Here are the smallest European countries The Last Airbender will be released in, and their populations.
Slovakia: 5.4 million
Finland: 5.3 million people
Norway: 4.7 million people
Latvia: 2.2 million
Estonia: 1.3 million
Iceland: 0.3 million
For these six countries, that's about 19.2 million people in total--less than the population of California, Texas, or New York, but bigger than any other state in the US. Un each of these European countries there will be some semblance of a marketing campaign, where Paramount and its distributors will try and reach out and entice the local population to go see the movie.
Each version of the film will be subtitled and commercials will advertise Posledný vládca vetra (Slovakia) Viimane õhutaltsutaja (Estonia) or Legenda par pedejo gaisa pavelnieku(Latvia)to local moviegoers.
Releasing movies internationally can be profitable. For James Cameron's Avatar, Iceland's box office receipts were $1.1 million despite that relatively tiny 0.3 million population. (The city of Los Angeles has 32 times as many people as the entire country of Iceland.)
Warner Bros made a clean $14 million off those six countries for the last Harry Potter movie. Even Slumdog Millionaire made a neat $2.8 million in Norway and $2.1 million in Finland.
While there's no way to make a hard comparison to the numbers above, here are some other numbers.
The "domestic" or North American box office is calculated by adding up grosses from the United States and Canada.
- Population of Asian Americans: 14.9 million
Population of Asian Canadians: 3.5 million
American Indian/Alaska Native: 2.4 million
Canadian First Nations, Inuit and Métis: 1.1 million
There are about 18.9 million people of Asian descent in the United States and Canada, and about 3.5 million people of American Indian/Alaska Native/First Nations/Inuit/Métis descent.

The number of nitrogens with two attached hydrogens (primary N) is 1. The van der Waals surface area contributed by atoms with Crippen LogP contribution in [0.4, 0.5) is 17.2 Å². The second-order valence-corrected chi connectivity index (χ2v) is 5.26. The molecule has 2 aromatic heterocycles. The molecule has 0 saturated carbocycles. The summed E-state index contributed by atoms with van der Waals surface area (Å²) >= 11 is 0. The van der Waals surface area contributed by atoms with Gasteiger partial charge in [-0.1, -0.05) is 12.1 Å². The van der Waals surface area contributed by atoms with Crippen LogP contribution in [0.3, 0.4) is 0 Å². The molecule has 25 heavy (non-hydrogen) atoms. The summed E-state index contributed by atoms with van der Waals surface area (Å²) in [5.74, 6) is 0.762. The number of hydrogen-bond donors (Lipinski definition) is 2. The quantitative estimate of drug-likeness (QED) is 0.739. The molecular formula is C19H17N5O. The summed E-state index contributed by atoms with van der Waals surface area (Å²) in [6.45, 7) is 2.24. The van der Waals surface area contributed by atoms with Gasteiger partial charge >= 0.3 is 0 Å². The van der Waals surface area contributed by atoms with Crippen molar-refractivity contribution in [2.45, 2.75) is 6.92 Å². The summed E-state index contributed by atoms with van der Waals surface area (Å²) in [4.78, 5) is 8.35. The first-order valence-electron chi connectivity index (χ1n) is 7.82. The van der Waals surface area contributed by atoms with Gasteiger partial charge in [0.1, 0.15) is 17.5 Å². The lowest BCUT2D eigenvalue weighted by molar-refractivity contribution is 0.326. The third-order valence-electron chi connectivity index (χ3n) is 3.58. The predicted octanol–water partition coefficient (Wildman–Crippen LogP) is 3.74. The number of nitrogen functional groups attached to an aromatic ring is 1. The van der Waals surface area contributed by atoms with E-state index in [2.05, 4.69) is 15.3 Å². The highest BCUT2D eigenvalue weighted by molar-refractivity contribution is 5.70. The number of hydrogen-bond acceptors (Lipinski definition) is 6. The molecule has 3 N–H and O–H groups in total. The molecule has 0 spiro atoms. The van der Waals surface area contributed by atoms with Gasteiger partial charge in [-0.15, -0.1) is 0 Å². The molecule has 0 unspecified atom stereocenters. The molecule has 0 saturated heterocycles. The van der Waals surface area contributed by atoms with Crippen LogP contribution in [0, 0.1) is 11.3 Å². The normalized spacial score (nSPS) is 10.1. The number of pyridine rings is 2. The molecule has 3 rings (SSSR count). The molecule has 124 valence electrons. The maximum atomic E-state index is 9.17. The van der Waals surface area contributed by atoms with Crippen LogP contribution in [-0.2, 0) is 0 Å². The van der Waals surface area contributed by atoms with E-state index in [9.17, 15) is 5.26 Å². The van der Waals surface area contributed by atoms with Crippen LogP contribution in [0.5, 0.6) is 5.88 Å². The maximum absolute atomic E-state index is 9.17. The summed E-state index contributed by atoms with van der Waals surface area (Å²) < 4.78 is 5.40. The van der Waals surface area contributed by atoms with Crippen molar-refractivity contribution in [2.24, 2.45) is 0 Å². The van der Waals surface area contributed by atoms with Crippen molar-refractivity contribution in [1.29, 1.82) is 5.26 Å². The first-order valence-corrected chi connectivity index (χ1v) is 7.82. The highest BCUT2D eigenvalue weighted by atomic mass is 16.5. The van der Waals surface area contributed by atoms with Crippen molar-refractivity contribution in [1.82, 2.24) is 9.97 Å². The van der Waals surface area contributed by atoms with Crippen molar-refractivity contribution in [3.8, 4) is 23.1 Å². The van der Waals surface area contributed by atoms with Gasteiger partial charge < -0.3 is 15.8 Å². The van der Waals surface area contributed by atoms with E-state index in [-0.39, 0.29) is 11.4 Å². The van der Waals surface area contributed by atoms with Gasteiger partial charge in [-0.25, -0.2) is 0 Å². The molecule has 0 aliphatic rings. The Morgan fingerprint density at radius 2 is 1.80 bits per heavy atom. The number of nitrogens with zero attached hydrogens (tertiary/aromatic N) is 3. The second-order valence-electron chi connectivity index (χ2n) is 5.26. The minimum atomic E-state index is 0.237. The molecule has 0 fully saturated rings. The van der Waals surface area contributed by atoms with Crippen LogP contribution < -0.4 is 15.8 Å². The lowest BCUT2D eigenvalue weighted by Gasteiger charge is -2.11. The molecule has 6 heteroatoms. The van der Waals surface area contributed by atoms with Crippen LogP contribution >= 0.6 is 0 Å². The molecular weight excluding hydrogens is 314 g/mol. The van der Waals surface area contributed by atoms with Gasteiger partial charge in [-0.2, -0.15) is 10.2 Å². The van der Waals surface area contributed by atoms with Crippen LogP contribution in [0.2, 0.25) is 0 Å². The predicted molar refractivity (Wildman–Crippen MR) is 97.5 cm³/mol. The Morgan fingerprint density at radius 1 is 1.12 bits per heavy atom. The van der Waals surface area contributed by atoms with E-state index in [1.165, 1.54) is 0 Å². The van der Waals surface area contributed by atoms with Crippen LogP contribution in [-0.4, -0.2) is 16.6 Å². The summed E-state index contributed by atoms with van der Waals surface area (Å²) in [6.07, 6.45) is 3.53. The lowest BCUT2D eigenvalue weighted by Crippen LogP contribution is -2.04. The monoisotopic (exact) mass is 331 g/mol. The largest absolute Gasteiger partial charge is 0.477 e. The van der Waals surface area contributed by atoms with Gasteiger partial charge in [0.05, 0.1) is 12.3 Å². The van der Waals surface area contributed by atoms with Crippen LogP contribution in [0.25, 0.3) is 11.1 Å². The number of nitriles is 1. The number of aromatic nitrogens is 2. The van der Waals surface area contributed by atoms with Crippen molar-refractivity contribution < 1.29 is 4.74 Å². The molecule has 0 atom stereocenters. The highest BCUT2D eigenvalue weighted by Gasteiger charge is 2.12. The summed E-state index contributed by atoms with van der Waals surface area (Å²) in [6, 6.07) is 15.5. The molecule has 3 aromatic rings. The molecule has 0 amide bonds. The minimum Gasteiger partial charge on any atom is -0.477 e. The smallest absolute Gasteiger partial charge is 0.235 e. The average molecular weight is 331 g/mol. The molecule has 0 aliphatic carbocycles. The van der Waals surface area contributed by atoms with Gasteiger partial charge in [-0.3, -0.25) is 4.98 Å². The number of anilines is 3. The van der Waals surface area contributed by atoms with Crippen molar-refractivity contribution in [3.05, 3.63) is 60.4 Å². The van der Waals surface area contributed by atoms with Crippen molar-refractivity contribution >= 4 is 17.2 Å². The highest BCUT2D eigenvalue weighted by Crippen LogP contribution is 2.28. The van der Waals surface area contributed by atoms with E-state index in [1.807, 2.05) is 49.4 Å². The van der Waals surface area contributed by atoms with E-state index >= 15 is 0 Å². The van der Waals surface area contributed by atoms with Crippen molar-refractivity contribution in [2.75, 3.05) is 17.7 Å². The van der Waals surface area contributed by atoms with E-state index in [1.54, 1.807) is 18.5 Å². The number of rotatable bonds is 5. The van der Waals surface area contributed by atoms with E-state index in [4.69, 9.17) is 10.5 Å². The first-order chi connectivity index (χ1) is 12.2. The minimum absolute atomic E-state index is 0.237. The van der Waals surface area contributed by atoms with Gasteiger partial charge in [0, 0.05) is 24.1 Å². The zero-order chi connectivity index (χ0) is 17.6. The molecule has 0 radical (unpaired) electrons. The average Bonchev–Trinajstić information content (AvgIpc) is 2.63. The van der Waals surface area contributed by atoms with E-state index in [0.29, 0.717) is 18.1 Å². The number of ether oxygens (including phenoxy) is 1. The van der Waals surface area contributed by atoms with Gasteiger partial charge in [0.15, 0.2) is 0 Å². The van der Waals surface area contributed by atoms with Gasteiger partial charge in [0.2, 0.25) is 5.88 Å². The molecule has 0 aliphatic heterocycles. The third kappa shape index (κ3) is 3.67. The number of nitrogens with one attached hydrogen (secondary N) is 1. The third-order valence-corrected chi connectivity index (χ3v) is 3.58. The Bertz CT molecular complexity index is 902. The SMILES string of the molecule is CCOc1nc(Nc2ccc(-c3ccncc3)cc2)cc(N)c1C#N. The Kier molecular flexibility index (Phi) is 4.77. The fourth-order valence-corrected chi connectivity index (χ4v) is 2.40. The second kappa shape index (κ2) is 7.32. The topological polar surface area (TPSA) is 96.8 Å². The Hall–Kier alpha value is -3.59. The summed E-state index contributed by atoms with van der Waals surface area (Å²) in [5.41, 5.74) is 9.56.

Add that up and you get 21.9 million people--that's the casting pool the production of The Last Airbender would have had to choose from if they had wanted to cast people of Asian and Inuit descent to play Avatar: The Last Airbender's ethnically Asian and Inuit heroes. Out of 21.9 million people, you're telling me they couldn't have found three young people equally as talented as Ringer, Peltz, and Rathbone?
(To help you get an understanding of the size of this pool, only two States in the US have a bigger population than 21.9 million--California and Texas.)
The 21.9 million people of Asian and Native descent in the US and Canada is bigger than the populations of the aforementioned countries Paramount will be courting--Iceland, Estonia, Latvia, Norway, Finland, and Slovakia--combined.
So to all the people who argue that Asian Americans and Native Americans are "too small of a group" to deserve to be represented in movies or to have any purchasing power...that it's not worth it for Paramount to represent people from those groups in lead roles, well. It's certainly worth it for Paramount to shill The Last Airbender to countries with even smaller populations and purchasing power.
And if a group of 0.3 million people in Iceland can throw $1.1 million at Cameron's Avatar--in the middle of a terrible economic crisis--then what kind of domestic box office money is Paramount missing out on by alienating a community that consists of 21.9 million viewers in the US and Canada?